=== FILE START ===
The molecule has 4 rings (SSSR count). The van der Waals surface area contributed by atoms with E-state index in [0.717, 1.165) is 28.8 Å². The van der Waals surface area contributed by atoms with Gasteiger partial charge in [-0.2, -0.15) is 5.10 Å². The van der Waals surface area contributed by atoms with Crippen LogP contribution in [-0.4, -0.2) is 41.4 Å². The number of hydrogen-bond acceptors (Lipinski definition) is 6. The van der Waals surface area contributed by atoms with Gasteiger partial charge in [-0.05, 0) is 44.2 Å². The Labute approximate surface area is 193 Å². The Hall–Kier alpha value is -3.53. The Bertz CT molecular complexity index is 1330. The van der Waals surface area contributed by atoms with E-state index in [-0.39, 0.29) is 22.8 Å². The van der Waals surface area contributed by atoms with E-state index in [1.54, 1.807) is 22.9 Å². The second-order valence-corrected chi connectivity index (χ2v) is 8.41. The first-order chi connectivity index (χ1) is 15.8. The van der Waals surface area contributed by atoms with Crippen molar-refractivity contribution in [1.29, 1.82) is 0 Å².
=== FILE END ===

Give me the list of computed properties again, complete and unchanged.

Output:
The molecule has 4 rings (SSSR count). The van der Waals surface area contributed by atoms with E-state index in [0.717, 1.165) is 28.8 Å². The van der Waals surface area contributed by atoms with Gasteiger partial charge in [-0.2, -0.15) is 5.10 Å². The van der Waals surface area contributed by atoms with Crippen LogP contribution in [-0.4, -0.2) is 41.4 Å². The number of hydrogen-bond acceptors (Lipinski definition) is 6. The van der Waals surface area contributed by atoms with Gasteiger partial charge in [-0.05, 0) is 44.2 Å². The Labute approximate surface area is 193 Å². The Hall–Kier alpha value is -3.53. The Bertz CT molecular complexity index is 1330. The van der Waals surface area contributed by atoms with E-state index in [-0.39, 0.29) is 22.8 Å². The van der Waals surface area contributed by atoms with E-state index in [1.54, 1.807) is 22.9 Å². The second-order valence-corrected chi connectivity index (χ2v) is 8.41. The first-order chi connectivity index (χ1) is 15.8. The van der Waals surface area contributed by atoms with Crippen molar-refractivity contribution in [1.29, 1.82) is 0 Å².